- The Citadel’s basketball team traveled to Canada in August and played three exhibition games against Canadian universities. Perhaps the most intriguing performer in those three contests for the Bulldogs was freshman forward Brian White.

White is only 6’6″, 180 lbs., but early returns suggest he plays “bigger” than his size. As Van Scyoc noted, White “doesn’t look the part but he can get it in there and mix it up”.

- Another freshman post player who will get a chance to show his stuff is 6’8″ Dutchman Tom Koopman. I don’t know anything about him, but Chuck Driesell says Koopman “enjoys playing defense”, so he has that going for him, which is nice. Total consciousness for Koopman is sure to follow.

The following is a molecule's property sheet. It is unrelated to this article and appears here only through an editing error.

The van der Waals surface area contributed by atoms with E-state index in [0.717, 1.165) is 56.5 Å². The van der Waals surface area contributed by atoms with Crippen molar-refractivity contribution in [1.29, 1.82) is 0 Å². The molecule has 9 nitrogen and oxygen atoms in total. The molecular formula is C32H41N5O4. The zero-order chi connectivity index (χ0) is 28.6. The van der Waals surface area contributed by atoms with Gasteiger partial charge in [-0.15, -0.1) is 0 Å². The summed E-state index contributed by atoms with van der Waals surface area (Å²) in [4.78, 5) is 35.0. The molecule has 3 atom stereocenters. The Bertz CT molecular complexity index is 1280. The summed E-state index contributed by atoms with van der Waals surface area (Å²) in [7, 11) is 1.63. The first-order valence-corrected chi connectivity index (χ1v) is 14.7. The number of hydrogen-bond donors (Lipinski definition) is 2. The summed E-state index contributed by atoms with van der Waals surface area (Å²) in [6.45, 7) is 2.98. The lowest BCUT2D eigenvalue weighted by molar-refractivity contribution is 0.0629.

- Nate Bowser is a 6’9″, 210 lb. forward/center from Fort Worth. I am not sure if the original plan was to redshirt him (or Koopman) for this season, but the loss of Horgan probably ended any chance of that happening.

Like Sledge, Bowser is from Texas, so there is decent karma potential for The Citadel. Also, “Nate Bowser” is a great name for a menacing power forward. To become truly menacing, however, he probably needs to gain some weight.

The Citadel’s non-conference schedule includes road games against BCS opponents Nebraska, Tennessee, and Wake Forest, along with two in-season tournaments. The Bulldogs will again compete in the All-Military Classic, a non-exempt tournament featuring The Citadel, VMI, Army, and Air Force. This year, VMI is hosting that event.